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Med Sci Monit 2004; 10(9): RA199-203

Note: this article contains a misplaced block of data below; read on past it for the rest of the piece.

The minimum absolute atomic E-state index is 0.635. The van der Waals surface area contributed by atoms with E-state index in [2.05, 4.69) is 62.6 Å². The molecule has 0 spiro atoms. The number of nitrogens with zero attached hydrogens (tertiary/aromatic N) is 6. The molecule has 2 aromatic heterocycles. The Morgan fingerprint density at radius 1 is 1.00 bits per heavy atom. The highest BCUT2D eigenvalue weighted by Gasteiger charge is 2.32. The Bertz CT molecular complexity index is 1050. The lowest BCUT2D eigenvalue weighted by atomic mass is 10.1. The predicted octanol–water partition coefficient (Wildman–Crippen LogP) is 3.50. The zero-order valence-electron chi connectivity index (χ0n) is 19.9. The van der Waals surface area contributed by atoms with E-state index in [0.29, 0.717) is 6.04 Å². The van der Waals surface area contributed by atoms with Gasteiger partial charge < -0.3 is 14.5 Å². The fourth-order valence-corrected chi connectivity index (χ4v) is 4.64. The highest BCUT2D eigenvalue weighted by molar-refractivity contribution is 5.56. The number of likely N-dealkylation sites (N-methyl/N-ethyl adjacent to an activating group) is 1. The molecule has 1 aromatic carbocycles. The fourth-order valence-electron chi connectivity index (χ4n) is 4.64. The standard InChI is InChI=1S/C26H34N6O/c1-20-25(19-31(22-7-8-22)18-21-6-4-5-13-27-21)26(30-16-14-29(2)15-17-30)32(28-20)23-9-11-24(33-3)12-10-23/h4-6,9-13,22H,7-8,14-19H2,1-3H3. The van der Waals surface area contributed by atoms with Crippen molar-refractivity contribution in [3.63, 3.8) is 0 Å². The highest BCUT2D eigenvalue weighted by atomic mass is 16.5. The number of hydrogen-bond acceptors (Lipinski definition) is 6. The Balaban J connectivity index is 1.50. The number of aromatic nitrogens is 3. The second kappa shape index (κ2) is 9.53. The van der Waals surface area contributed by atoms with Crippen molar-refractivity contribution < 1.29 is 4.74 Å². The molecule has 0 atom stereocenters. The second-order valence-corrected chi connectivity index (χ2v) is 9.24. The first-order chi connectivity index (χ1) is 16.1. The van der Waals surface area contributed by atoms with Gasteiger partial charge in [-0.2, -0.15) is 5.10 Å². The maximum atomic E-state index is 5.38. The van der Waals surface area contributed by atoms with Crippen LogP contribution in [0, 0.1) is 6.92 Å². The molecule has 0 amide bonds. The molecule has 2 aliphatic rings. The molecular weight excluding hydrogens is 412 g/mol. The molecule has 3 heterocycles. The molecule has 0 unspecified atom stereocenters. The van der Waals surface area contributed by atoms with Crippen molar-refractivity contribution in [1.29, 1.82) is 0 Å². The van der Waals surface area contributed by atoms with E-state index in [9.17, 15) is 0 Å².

Thiamine tetrahydrofurfuryl disulfide (TTFD) is the synthetic counterpart of allithiamine, occurring naturally in garlic. Allithiamine was discovered in Japan in 1951. Its extensive research was reported by a group known as the Vitamin B Research Committee of Japan, and given this name because of its existence in the bulbs of many of the allium species of plants. It was found to be a disulfide derivative of thiamine, produced as a result of enzymatic action on the thiamine molecule in garlic bulbs when the bulb is cut or crushed. Subsequent experimental work in both animals and human subjects revealed that its metabolic effect was much more powerful than the thiamine from which it was derived. Japanese investigators created a number of synthetic forms and investigated their use in a number of human disease conditions. Although some derivatives have been synthesized without a disulfide bond in the molecule, these investigators emphasized that the disulfide was an extremely important part of its biologic action and TTFD is the most modern of the disulfide derivatives. Because at least part of its beneficial effects are the same as water soluble thiamine salts, this review deals first with the clinical uses of thiamine (vitamin B1) in medicine.